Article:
Natural convection heat transfer in partially divided cavities filled with ordinary fluids has been the subject of many studies in the past, because of its importance in many engineering fields. Applications include thermal control of electric components, nuclear reactors, and so forth. Moukalled and Acharya [11] and Moukalled and Darwish [12] numerically investigated buoyancy-induced heat transfer in partially divided trapezoidal cavities representing attic spaces. The effects of the Rayleigh number, baffle height, and baffle location on heat transfer were discussed for various thermal boundary conditions. An experimental investigation concerning laminar convection in a box, with differentially heated end walls, which is divided by a barrier into two connected chambers, was carried out by Coman et al. [13]. They found that heat transfer diminishes rapidly when the barrier is high and also that it changes little when the lateral position of the barrier varies. Oztop and Bilgen [14] studied heat transfer numerically in a differentially heated and partitioned square cavity containing heat-generating fluid. It was found that the flow field and heat transfer are modified considerably with partial dividers. Natural convection heat transfer from a protruding heater located in a triangular enclosure has been analyzed numerically by Varol et al. [15]. They reported that, in order to obtain better heat removal, the heater must be located at the center of the bottom wall. The same problem was considered by AlAmiri et al. [16] for the case of a square cavity. Their investigation revealed that, as well as location, increasing the height and width of the heater results in the enhancement of heat transfer owing to the increase in the surface area of the heater. All the above investigations are concerned only with partially divided enclosures filled with ordinary fluids. To the author’s knowledge, the influence of nanofluids on this flow configuration has not yet been studied.

In our investigation here, we consider natural convection in a square enclosure with a protruding heater subjected to various thermal boundary conditions. A numerical study is carried out to predict the effect of the location and dimension of the heat source on the flow and temperature fields in a cavity filled with a Cu-water nanofluid. The paper is organized as follows. The formulation of the problem and the numerical method are presented in Sections 2 and 3, respectively. In Section 4, the results obtained for the flow and heat transfer are discussed in terms of the geometry of the system. The final last section presents some concluding remarks related to optimum heat transfer enhancement based on the nanoparticle volume fraction, the length and the width of the enclosure, the Rayleigh number, and the location of the protruding heater.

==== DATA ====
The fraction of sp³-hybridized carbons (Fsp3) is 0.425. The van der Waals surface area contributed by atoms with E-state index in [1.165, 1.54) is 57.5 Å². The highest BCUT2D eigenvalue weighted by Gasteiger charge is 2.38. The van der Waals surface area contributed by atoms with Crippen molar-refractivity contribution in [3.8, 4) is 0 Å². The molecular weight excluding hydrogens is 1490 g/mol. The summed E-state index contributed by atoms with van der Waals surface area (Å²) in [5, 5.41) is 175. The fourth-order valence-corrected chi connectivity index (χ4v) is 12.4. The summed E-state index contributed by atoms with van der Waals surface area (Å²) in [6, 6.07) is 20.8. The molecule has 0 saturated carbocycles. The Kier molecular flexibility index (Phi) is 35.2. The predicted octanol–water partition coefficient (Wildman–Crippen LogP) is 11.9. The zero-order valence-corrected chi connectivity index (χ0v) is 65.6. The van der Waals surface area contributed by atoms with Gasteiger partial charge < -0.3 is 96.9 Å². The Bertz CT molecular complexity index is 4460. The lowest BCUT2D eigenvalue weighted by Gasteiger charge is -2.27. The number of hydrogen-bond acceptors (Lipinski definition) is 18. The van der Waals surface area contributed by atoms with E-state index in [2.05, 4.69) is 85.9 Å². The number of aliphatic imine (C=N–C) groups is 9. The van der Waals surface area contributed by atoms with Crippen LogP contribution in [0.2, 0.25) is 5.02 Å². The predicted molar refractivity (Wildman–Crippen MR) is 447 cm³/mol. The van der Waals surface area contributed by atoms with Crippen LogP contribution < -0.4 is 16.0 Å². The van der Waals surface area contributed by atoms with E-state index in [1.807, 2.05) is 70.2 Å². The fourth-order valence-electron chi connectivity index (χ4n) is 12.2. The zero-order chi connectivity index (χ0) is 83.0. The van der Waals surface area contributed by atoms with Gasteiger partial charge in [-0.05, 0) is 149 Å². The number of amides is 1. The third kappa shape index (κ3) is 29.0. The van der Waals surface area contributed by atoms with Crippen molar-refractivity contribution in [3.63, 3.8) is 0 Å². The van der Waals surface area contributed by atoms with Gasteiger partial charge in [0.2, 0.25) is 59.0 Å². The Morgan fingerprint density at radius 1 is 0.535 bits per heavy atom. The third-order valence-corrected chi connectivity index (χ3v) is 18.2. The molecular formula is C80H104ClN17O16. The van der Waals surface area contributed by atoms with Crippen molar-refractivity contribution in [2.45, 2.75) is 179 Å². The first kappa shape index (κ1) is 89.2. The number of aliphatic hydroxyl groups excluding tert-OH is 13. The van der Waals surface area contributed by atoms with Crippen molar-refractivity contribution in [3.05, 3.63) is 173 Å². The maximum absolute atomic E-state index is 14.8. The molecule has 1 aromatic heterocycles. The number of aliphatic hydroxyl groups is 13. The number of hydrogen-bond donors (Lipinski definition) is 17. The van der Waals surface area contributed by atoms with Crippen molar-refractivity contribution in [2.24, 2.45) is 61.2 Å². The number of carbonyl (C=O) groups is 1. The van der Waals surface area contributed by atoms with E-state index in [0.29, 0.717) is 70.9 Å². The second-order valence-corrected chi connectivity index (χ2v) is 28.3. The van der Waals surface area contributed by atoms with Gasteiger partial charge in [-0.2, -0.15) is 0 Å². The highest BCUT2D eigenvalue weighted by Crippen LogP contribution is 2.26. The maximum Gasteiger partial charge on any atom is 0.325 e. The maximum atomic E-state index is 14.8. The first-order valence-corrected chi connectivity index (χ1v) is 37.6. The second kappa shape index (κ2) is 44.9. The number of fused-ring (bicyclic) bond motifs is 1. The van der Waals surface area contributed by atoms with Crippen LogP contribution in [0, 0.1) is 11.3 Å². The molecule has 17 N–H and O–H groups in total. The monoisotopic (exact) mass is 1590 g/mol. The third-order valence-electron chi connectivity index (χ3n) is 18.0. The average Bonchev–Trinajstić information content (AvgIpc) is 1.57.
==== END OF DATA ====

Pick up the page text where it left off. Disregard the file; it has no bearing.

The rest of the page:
2. Mathematical Formulation

Figure 1(a) schematically represents the flow configuration with a coordinate system. The square enclosure is of height 𝐻. The vertical walls of the enclosure are cooled isothermally, at temperature 𝑇𝑐, while the horizontal walls are adiabatic. A protruding heater of height 𝑙 and width 𝑤 is placed at a distance 𝑑 from the left wall, as shown in the graph. The cavity is filled with Newtonian, incompressible nanofluid. The thermophysical properties of the mixture considered in this study are assumed constant, except for the density variation, which is determined based on the Boussinesq approximation. Also, it is supposed that the base fluid and the nanoparticles are in thermal equilibrium and that no slip occurs between them.

fig1
Figure 1: (a) Schematic diagram for physical model with coordinate system. (b) Diagram of the discrete D2Q5 phase space.

The governing macroscopic equations that describe the system behavior are those of conservation of mass, momentum, and energy, which are given as𝜕2Ψ𝜕𝑥'2+𝜕2Ψ𝜕𝑦'2=𝜔,𝜕𝜔𝜕𝑡+𝑢𝜕𝜔𝜕𝑥+𝑣𝜕𝜔𝜕𝑦=1𝜌nf𝜇nf𝜕2𝜔𝜕𝑥'2+𝜕2𝜔𝜕𝑦'2+𝜌𝛽nf𝑔𝜕𝑇𝜕𝑥,𝜕𝑇𝜕𝑡+𝑢𝜕𝑇𝜕𝑥+𝑣𝜕𝑇𝜕𝑦=𝛼nf𝜕2𝑇𝜕𝑥'2+𝜕2𝑇𝜕𝑦'2,(1) in terms of stream function Ψ, vorticity 𝜔, and temperature 𝑇. As usual, in order to satisfy the continuity equation, the stream function Ψ is defined such that 𝑢=𝜕Ψ/𝜕𝑦, 𝑣=𝜕Ψ/𝜕𝑥.